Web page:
Farms with direct-to-consumer (DTC) sales had higher rates of business survival between 2007 and 2012

Farms with direct-to-consumer (DTC) sales had higher rates of business survival between 2007 and 2012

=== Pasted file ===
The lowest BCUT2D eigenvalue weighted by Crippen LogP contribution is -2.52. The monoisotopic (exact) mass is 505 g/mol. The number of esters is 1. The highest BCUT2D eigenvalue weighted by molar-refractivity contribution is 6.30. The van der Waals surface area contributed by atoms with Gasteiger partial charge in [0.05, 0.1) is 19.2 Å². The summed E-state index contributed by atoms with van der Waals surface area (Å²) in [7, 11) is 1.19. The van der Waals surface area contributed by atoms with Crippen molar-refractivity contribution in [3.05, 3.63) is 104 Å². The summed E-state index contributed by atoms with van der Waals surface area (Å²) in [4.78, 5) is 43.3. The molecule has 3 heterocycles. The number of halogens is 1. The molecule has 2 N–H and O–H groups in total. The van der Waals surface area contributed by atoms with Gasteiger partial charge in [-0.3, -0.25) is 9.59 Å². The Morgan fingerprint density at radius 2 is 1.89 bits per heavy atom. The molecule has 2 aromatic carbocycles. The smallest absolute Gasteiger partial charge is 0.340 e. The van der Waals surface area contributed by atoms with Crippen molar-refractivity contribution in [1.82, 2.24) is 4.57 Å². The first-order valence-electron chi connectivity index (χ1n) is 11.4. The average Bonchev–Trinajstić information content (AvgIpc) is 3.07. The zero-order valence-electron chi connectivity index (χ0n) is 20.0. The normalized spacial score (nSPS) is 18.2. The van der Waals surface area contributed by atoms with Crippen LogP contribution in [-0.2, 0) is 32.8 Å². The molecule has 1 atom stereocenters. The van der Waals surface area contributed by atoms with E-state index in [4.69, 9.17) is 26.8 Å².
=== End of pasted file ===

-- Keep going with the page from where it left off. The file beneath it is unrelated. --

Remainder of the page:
Direct-to-consumer (DTC) marketing—where producers engage with consumers face-to-face at roadside stands, farmers’ markets, pick-your-own farms, onfarm stores, and community-supported agricultural arrangements (CSAs)—brings benefits for consumers as well as the farm businesses. According to Census of Agriculture data, farmers who market food directly to consumers had a greater chance of remaining in business than those who market through traditional channels. Sixty-one percent of farms with DTC sales in 2007 were in business under the same operator in 2012, compared with 55.7 percent of all U.S. farms. Based on a comparison of farms across four size categories (defined by annual sales), farmers with DTC sales had a higher survival rate (measured as the share of farmers who reported positive sales in 2007 and 2012) in each category. The differences in survival rates were substantial—ranging from 10 percentage points for the smallest farms to about 6 percentage points for the largest. This chart is found in the March 2016 Amber Waves feature, “Local Foods and Farm Business Survival and Growth.”


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